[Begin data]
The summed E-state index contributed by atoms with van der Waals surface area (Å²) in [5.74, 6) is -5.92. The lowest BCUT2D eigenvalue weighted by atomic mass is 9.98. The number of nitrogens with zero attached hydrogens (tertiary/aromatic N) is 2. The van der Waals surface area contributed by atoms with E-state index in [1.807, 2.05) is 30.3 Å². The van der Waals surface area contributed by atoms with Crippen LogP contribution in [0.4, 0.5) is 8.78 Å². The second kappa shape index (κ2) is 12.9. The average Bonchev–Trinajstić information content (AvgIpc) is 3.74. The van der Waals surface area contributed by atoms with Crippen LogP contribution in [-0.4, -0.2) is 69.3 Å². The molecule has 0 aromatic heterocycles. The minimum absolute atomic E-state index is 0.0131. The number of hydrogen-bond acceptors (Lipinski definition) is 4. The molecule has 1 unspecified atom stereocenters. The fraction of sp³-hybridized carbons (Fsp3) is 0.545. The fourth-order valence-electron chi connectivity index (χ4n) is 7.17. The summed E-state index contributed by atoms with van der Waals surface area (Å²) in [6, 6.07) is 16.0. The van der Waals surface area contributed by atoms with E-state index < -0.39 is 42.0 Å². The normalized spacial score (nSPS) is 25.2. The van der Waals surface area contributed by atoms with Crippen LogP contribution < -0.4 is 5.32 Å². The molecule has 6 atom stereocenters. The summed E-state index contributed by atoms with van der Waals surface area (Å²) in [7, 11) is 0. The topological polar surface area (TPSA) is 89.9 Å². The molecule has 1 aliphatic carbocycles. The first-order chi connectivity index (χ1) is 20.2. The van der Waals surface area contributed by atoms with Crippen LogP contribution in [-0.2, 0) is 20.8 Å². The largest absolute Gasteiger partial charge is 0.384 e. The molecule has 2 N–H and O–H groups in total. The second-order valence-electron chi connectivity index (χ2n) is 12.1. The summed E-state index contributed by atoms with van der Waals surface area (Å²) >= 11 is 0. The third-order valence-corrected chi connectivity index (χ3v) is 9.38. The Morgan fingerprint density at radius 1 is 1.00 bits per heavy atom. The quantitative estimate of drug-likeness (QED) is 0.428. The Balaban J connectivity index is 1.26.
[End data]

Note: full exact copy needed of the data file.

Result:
The summed E-state index contributed by atoms with van der Waals surface area (Å²) in [5.74, 6) is -5.92. The lowest BCUT2D eigenvalue weighted by atomic mass is 9.98. The number of nitrogens with zero attached hydrogens (tertiary/aromatic N) is 2. The van der Waals surface area contributed by atoms with E-state index in [1.807, 2.05) is 30.3 Å². The van der Waals surface area contributed by atoms with Crippen LogP contribution in [0.4, 0.5) is 8.78 Å². The second kappa shape index (κ2) is 12.9. The average Bonchev–Trinajstić information content (AvgIpc) is 3.74. The van der Waals surface area contributed by atoms with Crippen LogP contribution in [-0.4, -0.2) is 69.3 Å². The molecule has 0 aromatic heterocycles. The minimum absolute atomic E-state index is 0.0131. The number of hydrogen-bond acceptors (Lipinski definition) is 4. The molecule has 1 unspecified atom stereocenters. The fraction of sp³-hybridized carbons (Fsp3) is 0.545. The fourth-order valence-electron chi connectivity index (χ4n) is 7.17. The summed E-state index contributed by atoms with van der Waals surface area (Å²) in [6, 6.07) is 16.0. The van der Waals surface area contributed by atoms with E-state index < -0.39 is 42.0 Å². The normalized spacial score (nSPS) is 25.2. The van der Waals surface area contributed by atoms with Crippen LogP contribution < -0.4 is 5.32 Å². The molecule has 6 atom stereocenters. The summed E-state index contributed by atoms with van der Waals surface area (Å²) in [7, 11) is 0. The topological polar surface area (TPSA) is 89.9 Å². The molecule has 1 aliphatic carbocycles. The first-order chi connectivity index (χ1) is 20.2. The van der Waals surface area contributed by atoms with Crippen LogP contribution in [-0.2, 0) is 20.8 Å². The largest absolute Gasteiger partial charge is 0.384 e. The molecule has 2 N–H and O–H groups in total. The second-order valence-electron chi connectivity index (χ2n) is 12.1. The summed E-state index contributed by atoms with van der Waals surface area (Å²) >= 11 is 0. The third-order valence-corrected chi connectivity index (χ3v) is 9.38. The Morgan fingerprint density at radius 1 is 1.00 bits per heavy atom. The quantitative estimate of drug-likeness (QED) is 0.428. The Balaban J connectivity index is 1.26.